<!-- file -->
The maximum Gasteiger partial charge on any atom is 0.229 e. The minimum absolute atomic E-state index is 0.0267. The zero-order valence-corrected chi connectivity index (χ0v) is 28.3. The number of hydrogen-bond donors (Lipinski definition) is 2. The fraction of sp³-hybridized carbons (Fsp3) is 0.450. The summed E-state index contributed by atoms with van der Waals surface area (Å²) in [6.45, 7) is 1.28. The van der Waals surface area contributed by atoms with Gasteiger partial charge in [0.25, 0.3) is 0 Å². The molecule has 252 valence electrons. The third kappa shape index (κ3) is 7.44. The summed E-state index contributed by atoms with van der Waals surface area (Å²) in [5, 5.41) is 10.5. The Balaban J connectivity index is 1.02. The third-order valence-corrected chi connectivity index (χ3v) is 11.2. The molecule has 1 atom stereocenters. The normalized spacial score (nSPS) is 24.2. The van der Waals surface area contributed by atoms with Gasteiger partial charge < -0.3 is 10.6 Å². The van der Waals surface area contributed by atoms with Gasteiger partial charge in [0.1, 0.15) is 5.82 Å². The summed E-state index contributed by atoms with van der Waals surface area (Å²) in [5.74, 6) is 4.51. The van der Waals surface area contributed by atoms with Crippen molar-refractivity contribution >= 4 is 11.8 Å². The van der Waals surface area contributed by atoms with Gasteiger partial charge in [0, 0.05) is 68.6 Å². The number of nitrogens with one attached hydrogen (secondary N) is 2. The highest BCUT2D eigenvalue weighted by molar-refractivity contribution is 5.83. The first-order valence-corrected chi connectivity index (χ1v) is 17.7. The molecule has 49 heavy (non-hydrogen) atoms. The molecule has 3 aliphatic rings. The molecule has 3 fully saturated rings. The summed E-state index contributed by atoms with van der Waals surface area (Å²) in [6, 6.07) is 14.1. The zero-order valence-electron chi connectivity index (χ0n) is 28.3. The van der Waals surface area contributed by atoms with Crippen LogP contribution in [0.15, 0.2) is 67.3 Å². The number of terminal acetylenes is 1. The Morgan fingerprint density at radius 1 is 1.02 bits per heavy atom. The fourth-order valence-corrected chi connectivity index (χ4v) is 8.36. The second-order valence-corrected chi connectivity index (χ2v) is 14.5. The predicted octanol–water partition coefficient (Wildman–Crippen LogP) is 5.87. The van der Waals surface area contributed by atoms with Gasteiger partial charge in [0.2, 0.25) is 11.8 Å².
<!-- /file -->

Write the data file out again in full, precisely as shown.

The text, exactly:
The maximum Gasteiger partial charge on any atom is 0.229 e. The minimum absolute atomic E-state index is 0.0267. The zero-order valence-corrected chi connectivity index (χ0v) is 28.3. The number of hydrogen-bond donors (Lipinski definition) is 2. The fraction of sp³-hybridized carbons (Fsp3) is 0.450. The summed E-state index contributed by atoms with van der Waals surface area (Å²) in [6.45, 7) is 1.28. The van der Waals surface area contributed by atoms with Gasteiger partial charge in [0.25, 0.3) is 0 Å². The molecule has 252 valence electrons. The third kappa shape index (κ3) is 7.44. The summed E-state index contributed by atoms with van der Waals surface area (Å²) in [5, 5.41) is 10.5. The Balaban J connectivity index is 1.02. The third-order valence-corrected chi connectivity index (χ3v) is 11.2. The molecule has 1 atom stereocenters. The normalized spacial score (nSPS) is 24.2. The van der Waals surface area contributed by atoms with Gasteiger partial charge < -0.3 is 10.6 Å². The van der Waals surface area contributed by atoms with Gasteiger partial charge in [0.1, 0.15) is 5.82 Å². The summed E-state index contributed by atoms with van der Waals surface area (Å²) in [5.74, 6) is 4.51. The van der Waals surface area contributed by atoms with Crippen molar-refractivity contribution >= 4 is 11.8 Å². The van der Waals surface area contributed by atoms with Gasteiger partial charge in [0, 0.05) is 68.6 Å². The number of nitrogens with one attached hydrogen (secondary N) is 2. The highest BCUT2D eigenvalue weighted by molar-refractivity contribution is 5.83. The first-order valence-corrected chi connectivity index (χ1v) is 17.7. The molecule has 49 heavy (non-hydrogen) atoms. The molecule has 3 aliphatic rings. The molecule has 3 fully saturated rings. The summed E-state index contributed by atoms with van der Waals surface area (Å²) in [6, 6.07) is 14.1. The zero-order valence-electron chi connectivity index (χ0n) is 28.3. The van der Waals surface area contributed by atoms with Crippen LogP contribution in [0.15, 0.2) is 67.3 Å². The number of terminal acetylenes is 1. The Morgan fingerprint density at radius 1 is 1.02 bits per heavy atom. The fourth-order valence-corrected chi connectivity index (χ4v) is 8.36. The second-order valence-corrected chi connectivity index (χ2v) is 14.5. The predicted octanol–water partition coefficient (Wildman–Crippen LogP) is 5.87. The van der Waals surface area contributed by atoms with Gasteiger partial charge in [0.2, 0.25) is 11.8 Å².